Britain’s Vodafone said core earnings would fall in 2015 due to the investment needed in the business as it recorded impairments of 6.6 billion pounds ($11 billion) due to fierce competition and regulatory changes in Europe.
The world’s second-largest mobile operator has reported record falls in underlying revenue in the last 18 months, as a result of numerous European rivals, regulator-imposed price cuts and European consumers reducing the number of calls they made during the recession.
On Tuesday it wrote down the value of its assets in Germany, Spain, Portugal, Czech Republic and Romania by 6.6 billion pounds and said core earnings in 2015 would fall due to vital spending on its network to boost speed and coverage.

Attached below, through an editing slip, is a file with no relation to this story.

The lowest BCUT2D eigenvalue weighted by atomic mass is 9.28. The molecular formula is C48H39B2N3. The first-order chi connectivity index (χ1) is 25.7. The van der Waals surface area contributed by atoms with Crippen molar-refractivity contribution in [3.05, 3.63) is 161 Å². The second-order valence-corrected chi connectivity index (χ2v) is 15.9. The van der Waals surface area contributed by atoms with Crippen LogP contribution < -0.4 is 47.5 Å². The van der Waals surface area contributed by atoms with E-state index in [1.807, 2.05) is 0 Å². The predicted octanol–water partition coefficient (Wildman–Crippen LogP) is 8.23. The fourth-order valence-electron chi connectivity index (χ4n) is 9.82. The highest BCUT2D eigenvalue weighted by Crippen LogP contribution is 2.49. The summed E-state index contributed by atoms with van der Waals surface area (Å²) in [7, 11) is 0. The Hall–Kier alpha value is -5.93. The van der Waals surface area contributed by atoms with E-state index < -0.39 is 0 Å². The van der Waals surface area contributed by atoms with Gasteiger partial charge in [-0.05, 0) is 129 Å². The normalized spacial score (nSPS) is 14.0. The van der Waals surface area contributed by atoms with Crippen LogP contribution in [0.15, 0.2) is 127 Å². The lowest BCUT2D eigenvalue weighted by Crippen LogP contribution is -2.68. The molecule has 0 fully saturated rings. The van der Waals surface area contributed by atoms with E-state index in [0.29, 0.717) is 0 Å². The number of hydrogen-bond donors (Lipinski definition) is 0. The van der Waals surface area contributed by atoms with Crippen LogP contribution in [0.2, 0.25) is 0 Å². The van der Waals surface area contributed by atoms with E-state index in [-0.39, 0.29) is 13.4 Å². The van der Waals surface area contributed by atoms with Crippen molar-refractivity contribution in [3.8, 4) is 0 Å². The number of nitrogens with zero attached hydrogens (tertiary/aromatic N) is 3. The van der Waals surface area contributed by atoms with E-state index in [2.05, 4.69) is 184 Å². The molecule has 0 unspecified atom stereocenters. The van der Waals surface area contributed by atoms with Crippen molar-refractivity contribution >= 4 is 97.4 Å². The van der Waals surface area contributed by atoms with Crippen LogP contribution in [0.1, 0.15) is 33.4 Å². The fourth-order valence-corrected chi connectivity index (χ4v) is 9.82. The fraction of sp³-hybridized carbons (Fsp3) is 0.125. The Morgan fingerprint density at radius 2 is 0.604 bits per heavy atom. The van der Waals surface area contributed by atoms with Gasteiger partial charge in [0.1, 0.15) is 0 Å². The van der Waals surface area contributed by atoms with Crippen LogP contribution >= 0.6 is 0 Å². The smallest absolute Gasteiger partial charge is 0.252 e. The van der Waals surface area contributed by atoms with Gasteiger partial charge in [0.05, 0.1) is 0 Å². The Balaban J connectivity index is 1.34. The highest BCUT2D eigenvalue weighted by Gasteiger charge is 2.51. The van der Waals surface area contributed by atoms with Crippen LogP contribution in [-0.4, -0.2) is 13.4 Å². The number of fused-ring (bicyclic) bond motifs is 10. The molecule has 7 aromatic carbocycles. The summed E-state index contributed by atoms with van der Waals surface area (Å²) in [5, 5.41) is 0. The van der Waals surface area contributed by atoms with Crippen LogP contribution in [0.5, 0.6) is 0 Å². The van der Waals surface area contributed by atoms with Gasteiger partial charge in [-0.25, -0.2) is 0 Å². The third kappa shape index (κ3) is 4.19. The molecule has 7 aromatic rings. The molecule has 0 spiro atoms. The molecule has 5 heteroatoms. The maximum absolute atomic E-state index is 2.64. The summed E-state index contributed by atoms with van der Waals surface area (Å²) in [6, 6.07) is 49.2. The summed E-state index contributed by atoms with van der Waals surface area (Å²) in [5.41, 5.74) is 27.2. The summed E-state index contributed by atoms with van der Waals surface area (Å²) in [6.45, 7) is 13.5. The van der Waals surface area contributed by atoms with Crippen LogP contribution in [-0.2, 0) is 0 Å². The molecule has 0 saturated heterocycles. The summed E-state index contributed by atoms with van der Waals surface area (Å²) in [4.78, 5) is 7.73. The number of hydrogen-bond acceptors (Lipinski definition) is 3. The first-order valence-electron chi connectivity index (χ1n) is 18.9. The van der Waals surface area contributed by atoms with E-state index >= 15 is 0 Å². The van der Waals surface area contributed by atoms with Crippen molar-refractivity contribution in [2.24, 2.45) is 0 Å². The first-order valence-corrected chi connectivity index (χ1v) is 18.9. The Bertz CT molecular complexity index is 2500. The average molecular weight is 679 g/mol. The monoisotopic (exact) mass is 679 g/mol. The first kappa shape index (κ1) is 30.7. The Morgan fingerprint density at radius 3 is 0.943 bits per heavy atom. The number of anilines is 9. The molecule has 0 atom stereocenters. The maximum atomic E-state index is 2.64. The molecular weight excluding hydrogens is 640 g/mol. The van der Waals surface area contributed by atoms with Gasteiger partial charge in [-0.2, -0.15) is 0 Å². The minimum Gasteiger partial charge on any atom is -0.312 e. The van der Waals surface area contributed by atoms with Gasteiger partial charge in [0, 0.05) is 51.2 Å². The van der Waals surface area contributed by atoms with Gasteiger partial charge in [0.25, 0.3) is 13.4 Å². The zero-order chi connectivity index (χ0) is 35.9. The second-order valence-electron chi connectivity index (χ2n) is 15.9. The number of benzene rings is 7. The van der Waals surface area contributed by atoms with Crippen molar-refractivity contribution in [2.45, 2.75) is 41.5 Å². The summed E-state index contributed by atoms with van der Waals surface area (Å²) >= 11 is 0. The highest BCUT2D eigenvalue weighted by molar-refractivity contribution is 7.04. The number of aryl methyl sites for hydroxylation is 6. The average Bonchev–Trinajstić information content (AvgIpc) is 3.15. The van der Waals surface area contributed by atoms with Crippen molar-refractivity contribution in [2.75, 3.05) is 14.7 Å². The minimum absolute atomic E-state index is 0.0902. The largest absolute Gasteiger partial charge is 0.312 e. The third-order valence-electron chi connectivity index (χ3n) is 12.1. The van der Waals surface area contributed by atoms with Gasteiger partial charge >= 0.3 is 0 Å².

After selling its U.S. business in a $130 billion deal, Vodafone plans to invest around 19 billion pounds over the next two years, which includes the money assigned as part of its investment program called Project Spring.
That will bring core earnings down to a range of 11.4 billion pounds to 11.9 billion pounds for 2015, from the 12.8 billion pounds it recorded in 2014 – itself down 7.4 percent, though results were in line with forecasts and helped by an improvement in underlying trading in the fourth quarter.
“Our operational performance has been mixed,” Chief Executive Vittorio Colao said.
“The Group’s emerging markets businesses have performed strongly throughout the year. In Europe, where we continue to face competitive, regulatory and macroeconomic pressures, we have taken steps to improve our commercial performance, particularly in Germany and Italy, and are beginning to see encouraging early signs.